But enough depressing regressing for now :)  

In the midst of all this doom and gloom, conqueror smurf is still making some headway at least in other areas, aside from throwing his toys into the shower! A while ago I pursued sign language quite aggressively with Sam but despite all my efforts, he seemed to show little aptitude for it. Recently, however, he gave me a clear indication that he might now be ready for us to try again when, after watching the Tweenies perform "Old Macdonald" for about the fiftieth time in a row, he imitated quite distinctly their actions (which are almost identical to the actual signs) for duck and cow. He also automatically assumes the two-fingered piano pose the second you say the word "chopstix" to him (thanks Barney) and will politely commence a very charming rendition of the song, air-piano style! The only snag here is that Sam cannot lift his arms even up to shoulder height so you have to watch impeccably to determine whether he is doing the action for chopstix or for cow, as there is barely a two centimetre distance differentiating between the two. 

As far as therapies go, we are still concentrating on OT at the moment as it really does seem to be having a huge impact on Sam's SID. There has been a slight setback after Sam's three falls, where he has become a little fearful again of being placed next to certain objects, etc. but hopefully we'll move through this quickly. It is still quite frustrating having to juggle, due to financial restraints, between which of Sam's therapies he requires the most at that given time and it is something that I believe greatly effects how you feel about your competency as a parent so it was with a little bashfulness and quite a sad heart this morning that I had to advise Pippa (Sam's OT) that I would have to replace at least one of Sam's weekly OT sessions with a PT session soon. I am currently reading (or trying to) Martha Beck's "Expecting Adam" and have recently read through a passage where she writes some angels are invisible, many aren't. Well, Pippa is one of those that aren't invisible because, without a moment's hesitation, she told me that as Sam is doing so well with OT at the moment and it is obviously having a wonderful impact on him, she would hate for him to have to miss any sessions and would rather charge us a discounted tariff in order for us to be able to afford his weekly OT sessions, as well as fitting his PT in as well. How amazing is that?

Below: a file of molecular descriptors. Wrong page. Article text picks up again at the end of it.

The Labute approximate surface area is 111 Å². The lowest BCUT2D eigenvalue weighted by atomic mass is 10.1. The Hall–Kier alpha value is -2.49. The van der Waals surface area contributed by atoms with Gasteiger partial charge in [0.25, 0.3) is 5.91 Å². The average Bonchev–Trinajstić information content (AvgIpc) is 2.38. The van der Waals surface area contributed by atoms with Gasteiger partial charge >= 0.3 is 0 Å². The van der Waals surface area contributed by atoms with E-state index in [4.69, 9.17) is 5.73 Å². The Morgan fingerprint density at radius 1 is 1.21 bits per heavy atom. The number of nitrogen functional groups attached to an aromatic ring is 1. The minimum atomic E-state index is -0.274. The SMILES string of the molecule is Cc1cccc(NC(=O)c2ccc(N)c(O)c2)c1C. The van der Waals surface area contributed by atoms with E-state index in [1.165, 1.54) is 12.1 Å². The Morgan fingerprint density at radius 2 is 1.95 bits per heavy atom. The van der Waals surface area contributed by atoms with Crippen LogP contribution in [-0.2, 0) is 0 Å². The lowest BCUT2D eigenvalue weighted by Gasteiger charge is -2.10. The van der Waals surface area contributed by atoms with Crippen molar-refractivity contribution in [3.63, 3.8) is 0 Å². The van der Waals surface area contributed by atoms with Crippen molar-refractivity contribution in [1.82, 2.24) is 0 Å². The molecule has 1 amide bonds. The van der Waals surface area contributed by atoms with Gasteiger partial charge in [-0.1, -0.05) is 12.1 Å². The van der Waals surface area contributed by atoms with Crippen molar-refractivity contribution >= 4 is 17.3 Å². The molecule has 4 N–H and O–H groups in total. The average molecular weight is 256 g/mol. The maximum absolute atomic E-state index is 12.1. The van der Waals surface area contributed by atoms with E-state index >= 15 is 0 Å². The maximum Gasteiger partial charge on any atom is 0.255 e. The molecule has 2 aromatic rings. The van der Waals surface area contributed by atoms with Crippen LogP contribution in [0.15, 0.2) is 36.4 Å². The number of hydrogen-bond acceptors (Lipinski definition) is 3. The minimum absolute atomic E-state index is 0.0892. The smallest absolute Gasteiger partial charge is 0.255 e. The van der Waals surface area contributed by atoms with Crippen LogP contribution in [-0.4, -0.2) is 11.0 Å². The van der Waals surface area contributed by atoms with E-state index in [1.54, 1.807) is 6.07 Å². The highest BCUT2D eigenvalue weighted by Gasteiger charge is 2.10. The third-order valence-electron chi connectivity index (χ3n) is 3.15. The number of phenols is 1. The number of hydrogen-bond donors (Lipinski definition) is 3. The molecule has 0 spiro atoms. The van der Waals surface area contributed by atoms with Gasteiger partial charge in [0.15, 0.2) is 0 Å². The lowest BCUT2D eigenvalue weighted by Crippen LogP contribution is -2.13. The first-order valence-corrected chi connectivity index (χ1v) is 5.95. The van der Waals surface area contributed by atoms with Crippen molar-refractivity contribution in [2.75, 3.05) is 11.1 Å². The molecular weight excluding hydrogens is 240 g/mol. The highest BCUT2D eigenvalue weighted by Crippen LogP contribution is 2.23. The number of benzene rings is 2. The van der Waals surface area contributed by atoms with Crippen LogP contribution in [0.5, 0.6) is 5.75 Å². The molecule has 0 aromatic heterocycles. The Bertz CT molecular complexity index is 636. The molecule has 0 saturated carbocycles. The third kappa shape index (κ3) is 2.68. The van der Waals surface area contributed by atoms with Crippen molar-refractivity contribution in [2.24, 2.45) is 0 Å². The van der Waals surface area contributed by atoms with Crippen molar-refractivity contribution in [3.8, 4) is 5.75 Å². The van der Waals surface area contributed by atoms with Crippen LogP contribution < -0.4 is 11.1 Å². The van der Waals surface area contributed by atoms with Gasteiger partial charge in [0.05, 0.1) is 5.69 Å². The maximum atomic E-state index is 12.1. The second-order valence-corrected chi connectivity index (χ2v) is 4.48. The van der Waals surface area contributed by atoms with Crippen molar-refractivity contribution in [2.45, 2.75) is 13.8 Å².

Talking about angels, since Sam started crawling he has been very scarce at church, with Chris and I alternating Sundays so that one of us can attend and the other can stay with Sam. We are not yet sure how well having a crawling Sam in church might pan out but are determined to give it a bash this Sunday so watch this space for the result!

And in closing, a pic of Sam giving Barney a ride on his "wheels"!


  1. Hugs to you, Nicky. I completely understand you when you say it's hard to know how much to push and how much to let it be. I just take it one day at a time and try to not think too much about the future. Today is plenty to worry about!

    And about conquering RTS and getting back to normal, you'll find a new kind of normal (isn't there an RTS blog with that name? :) and you'll be content in it. It may not happen right away (ours didn't happen until Natalie was closer to 3...and yours may happen sooner or later.) You are VERY well on your way to being there, but you'll only recognize it in looking back, not at the moment you don't expect it, and then you'll suddenly see you're there!

    Regression is SO hard. But it is a sign that our kids CAN do something...but now they're working on something ELSE. It doesn't make sense, but none of this does...we just learn to accept it and move on. As I say to Lukas, Having a bad attitude won't make it better, but having a good attitude will (I preach to myself a lot when I'm talking to him).

    Hugs, and have a great time at church. I find that low expectations help me call everything a success when it's over.